Following investigations by Avirgan and Honey and by the Christic Institute, a suit was filed charging that the bombing was planned and carried out by a racketeering enterprise involved in drug trafficking, gun smuggling, money laundering and assassination.

    The suit is on appeal before the 11th Circuit Court in Atlanta. Oral arguments in the appeal are expected to be heard in the coming weeks.

    1. nonclassical

      Follow the name, Alan “Buzzy” Krongard….CIA, Iran Contra, Deutche Bank, “puts” on United and American Airlines, 911…

    1. Mr. Jack M. Hoff

      Swamp Fox, you’re absolutely right. Thats a fascinating website there. Isn’t it funny how gullible the populace of this country have been for so long. I had heard it said that Nixon was the mobs man put into office. Its pretty plain from those revelations that Reagan sure was, and every one since. That should be rewuired reading in schools….

  18. Conscience of a Conservative

    I believe there are a couple of contributors to this problem.

    First the muncipal official in charge of these projects, can lack experience and may have gotten to this position more due to party loyalty, affiliation and nepostism than to pure skill. Add to that this is not their money. Enter Wall Street who sees the money as prime booty to be looted.

  19. Big Picture

    This crap has been documented, but mostly ignored by the corp. owned media. This is from Feb. 2008.
    Feb. 1 (Bloomberg) — James Barker saw no way out. In September 2003, the superintendent of the Erie City School District in Pennsylvania watched helplessly as his buildings began to crumble.

    The 81-year-old Roosevelt Middle School was on the verge of being condemned. The district was running out of money to buy new textbooks. And the school board had determined that the 100,000-resident community 125 miles north of Pittsburgh couldn’t afford a tax increase. Then JPMorgan Chase & Co., the second-largest bank in the U.S., made Barker an offer that seemed too good to be true.

    David DiCarlo, an Erie-based JPMorgan Chase banker, told Barker and the school board on Sept. 4, 2003, that all they had to do was sign papers he said would benefit them if interest rates increased in the future, and the bank would give the district $750,000, a transcript of the board meeting shows.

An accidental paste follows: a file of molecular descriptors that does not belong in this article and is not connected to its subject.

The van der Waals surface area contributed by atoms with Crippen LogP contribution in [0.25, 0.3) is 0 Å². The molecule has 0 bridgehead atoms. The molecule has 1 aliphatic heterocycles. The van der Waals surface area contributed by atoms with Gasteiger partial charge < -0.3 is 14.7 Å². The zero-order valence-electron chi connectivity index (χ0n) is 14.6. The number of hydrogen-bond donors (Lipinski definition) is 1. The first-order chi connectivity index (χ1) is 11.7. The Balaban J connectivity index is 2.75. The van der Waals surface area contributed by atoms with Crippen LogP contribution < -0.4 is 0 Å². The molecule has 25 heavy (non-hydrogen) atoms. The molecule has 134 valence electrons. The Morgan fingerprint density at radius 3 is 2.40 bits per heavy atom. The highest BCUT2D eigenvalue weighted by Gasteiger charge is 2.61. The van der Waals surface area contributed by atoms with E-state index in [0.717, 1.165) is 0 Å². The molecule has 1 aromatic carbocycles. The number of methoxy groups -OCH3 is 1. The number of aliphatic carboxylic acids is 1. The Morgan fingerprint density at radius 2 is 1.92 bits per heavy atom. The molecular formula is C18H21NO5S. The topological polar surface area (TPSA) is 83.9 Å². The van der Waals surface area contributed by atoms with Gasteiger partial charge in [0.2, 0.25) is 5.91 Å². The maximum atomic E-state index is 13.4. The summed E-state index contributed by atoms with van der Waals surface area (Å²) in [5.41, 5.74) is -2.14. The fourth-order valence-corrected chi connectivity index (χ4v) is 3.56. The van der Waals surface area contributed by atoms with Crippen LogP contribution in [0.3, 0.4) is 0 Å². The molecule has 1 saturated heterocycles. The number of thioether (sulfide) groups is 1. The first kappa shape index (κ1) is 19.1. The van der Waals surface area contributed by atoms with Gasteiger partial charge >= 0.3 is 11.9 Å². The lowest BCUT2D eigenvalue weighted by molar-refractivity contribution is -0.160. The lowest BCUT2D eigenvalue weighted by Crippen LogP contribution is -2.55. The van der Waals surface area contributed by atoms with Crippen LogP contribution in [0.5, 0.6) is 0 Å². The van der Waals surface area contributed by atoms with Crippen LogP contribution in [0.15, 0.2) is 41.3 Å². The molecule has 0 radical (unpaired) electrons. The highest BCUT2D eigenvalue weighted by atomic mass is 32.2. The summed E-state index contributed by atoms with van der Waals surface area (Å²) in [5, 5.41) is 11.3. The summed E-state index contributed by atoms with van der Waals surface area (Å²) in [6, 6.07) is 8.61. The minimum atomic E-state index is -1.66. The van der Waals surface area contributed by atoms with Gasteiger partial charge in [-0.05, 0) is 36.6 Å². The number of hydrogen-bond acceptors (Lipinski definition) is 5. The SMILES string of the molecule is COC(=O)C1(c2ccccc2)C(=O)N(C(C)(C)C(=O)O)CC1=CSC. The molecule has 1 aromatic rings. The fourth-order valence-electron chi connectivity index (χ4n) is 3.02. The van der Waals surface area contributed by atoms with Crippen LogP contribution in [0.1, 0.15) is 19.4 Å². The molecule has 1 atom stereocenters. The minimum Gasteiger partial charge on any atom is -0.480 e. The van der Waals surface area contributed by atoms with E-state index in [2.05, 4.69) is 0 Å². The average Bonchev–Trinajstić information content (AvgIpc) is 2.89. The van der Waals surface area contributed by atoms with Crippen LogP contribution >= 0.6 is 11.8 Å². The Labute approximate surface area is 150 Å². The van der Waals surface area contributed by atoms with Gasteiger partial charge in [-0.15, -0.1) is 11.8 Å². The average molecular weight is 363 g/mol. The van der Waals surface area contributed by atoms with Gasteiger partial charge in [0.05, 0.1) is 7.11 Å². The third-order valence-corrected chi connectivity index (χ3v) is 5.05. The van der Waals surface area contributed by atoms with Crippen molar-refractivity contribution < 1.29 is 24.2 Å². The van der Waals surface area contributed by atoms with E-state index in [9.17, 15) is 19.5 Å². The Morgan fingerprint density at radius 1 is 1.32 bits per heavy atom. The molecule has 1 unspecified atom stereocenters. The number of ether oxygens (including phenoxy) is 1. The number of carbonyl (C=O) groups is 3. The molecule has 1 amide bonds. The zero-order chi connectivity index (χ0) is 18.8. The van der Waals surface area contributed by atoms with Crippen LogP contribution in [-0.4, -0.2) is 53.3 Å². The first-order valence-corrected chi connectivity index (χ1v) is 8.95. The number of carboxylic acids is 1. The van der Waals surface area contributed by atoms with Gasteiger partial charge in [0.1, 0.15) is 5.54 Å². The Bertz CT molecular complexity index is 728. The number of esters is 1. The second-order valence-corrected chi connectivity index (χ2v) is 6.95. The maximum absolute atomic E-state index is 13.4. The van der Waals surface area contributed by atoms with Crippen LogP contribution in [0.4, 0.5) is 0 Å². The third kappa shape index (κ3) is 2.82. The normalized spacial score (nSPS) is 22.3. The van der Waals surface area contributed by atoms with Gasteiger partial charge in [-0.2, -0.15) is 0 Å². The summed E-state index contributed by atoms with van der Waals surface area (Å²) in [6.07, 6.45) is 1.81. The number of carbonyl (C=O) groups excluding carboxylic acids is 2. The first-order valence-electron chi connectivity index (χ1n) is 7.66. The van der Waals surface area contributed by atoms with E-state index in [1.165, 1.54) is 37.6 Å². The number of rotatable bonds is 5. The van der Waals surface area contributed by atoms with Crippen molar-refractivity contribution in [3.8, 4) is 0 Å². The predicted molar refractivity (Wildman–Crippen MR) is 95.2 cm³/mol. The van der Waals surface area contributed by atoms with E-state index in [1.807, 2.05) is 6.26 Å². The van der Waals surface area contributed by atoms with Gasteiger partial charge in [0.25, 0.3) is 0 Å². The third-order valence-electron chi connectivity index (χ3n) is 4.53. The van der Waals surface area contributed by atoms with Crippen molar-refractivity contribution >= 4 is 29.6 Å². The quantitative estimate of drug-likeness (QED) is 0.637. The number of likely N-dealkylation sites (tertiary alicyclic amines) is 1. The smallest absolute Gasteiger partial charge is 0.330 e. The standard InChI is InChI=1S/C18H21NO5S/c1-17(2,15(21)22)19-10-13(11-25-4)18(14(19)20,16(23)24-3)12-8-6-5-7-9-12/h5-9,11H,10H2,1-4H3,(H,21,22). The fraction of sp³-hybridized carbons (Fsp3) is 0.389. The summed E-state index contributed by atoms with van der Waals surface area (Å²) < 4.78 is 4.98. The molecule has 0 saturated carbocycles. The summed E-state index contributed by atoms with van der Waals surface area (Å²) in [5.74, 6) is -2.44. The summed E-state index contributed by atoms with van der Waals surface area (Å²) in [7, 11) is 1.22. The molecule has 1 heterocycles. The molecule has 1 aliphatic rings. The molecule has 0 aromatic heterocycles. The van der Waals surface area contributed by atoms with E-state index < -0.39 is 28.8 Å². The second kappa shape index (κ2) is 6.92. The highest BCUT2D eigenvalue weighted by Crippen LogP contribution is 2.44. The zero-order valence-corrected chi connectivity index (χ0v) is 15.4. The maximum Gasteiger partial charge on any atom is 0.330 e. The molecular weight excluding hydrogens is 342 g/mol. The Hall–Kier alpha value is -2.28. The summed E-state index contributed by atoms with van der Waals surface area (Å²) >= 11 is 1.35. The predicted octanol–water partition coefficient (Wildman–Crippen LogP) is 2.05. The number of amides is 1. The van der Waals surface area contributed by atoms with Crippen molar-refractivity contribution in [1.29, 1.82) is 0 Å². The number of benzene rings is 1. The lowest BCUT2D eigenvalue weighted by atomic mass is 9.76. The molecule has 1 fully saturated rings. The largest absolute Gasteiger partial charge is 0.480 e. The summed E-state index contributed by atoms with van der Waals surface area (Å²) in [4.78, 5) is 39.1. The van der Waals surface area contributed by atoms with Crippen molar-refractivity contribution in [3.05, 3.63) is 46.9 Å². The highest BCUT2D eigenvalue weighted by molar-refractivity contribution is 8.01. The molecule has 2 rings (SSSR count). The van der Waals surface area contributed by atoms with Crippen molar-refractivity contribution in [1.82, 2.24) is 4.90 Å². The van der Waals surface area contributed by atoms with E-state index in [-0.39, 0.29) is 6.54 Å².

“You have severe building needs; you have serious academic needs,” Barker, 58, says. “It’s very hard to ignore the fact that the bank says it will give you cash.” So Barker and the board members agreed to the deal.

    What New York-based JPMorgan Chase didn’t tell them, the transcript shows, was that the bank would get more in fees than the school district would get in cash: $1 million. The complex deal, which placed taxpayer money at risk, was linked to four variables involving interest rates. Three years later, as interest rate benchmarks went the wrong way for the school district, the Erie board paid $2.9 million to JPMorgan to get out of the deal, which officials now say they didn’t understand.

    “That was like a sucker punch,” Barker says. “It’s not about the district and the superintendent. It’s about resources being sucked out of the classroom. If it’s happening here, it’s happening in other places.”

    1. washunate

      So the head of an organization claims openly that he engaged a six figure contract he didn’t understand?

      Doesn’t that speak exactly to the problems in our system, the complete lack of accountability and basic standards for people RUNNING our educational and healthcare and other supposedly public organizations?

  20. rd

    It is still surprising that states leave individual entities such as counties, school districts etc to fend for themselves against a banking industry that is dedicated to theft more than anything. You would think that smaller entities at least would have somewa to get expertise. The comment that state legislatures would never go for state banks is unfortunately probably accurate. In the depths of the great recession 1.8 some of our state legislators looked at the dakota experience and proposed doing the same thing here. Great wails from the Repugs but the frightening thing was that our democratic treasurer said he was against it because he had good relationships with wall street and (unbelievably) the Bank of America. That made my hair stand up on end.

  21. People Opinion

    The buyer is pledged liquidity founded on the designated day of reset. ie: if you desire to put them back to the table who underwrote the deal they should accept them and pay you par. It’s all muddled simultaneously in a narrative that departs out a allotment. This post would be better assisted by constraining the condemnation to interest rate swap bankers. If you’re really involved in how these things get sold and bought, do a little research. Nice post.